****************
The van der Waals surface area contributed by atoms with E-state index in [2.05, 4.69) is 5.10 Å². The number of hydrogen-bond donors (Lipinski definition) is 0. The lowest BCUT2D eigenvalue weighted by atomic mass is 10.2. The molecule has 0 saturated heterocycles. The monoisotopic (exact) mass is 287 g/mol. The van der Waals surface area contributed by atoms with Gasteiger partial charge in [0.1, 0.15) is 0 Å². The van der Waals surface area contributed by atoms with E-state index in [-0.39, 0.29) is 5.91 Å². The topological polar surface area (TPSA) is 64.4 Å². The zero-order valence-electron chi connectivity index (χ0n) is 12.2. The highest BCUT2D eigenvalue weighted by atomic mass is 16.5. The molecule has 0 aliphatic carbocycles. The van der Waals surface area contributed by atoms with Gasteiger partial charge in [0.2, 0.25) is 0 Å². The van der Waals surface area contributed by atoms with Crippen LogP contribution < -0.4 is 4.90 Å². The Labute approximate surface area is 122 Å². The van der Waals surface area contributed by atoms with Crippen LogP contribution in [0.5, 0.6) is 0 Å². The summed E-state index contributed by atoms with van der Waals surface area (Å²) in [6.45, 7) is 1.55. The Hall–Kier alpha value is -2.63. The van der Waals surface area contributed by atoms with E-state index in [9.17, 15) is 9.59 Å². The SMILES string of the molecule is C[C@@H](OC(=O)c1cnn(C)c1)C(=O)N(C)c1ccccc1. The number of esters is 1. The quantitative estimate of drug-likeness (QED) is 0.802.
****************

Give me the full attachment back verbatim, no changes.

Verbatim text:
The van der Waals surface area contributed by atoms with E-state index in [2.05, 4.69) is 5.10 Å². The number of hydrogen-bond donors (Lipinski definition) is 0. The lowest BCUT2D eigenvalue weighted by atomic mass is 10.2. The molecule has 0 saturated heterocycles. The monoisotopic (exact) mass is 287 g/mol. The van der Waals surface area contributed by atoms with Gasteiger partial charge in [0.1, 0.15) is 0 Å². The van der Waals surface area contributed by atoms with E-state index in [-0.39, 0.29) is 5.91 Å². The topological polar surface area (TPSA) is 64.4 Å². The zero-order valence-electron chi connectivity index (χ0n) is 12.2. The highest BCUT2D eigenvalue weighted by atomic mass is 16.5. The molecule has 0 aliphatic carbocycles. The van der Waals surface area contributed by atoms with Gasteiger partial charge in [0.2, 0.25) is 0 Å². The van der Waals surface area contributed by atoms with Crippen LogP contribution < -0.4 is 4.90 Å². The Labute approximate surface area is 122 Å². The van der Waals surface area contributed by atoms with Crippen LogP contribution in [0.5, 0.6) is 0 Å². The summed E-state index contributed by atoms with van der Waals surface area (Å²) in [6.45, 7) is 1.55. The Hall–Kier alpha value is -2.63. The van der Waals surface area contributed by atoms with E-state index in [9.17, 15) is 9.59 Å². The SMILES string of the molecule is C[C@@H](OC(=O)c1cnn(C)c1)C(=O)N(C)c1ccccc1. The number of esters is 1. The quantitative estimate of drug-likeness (QED) is 0.802.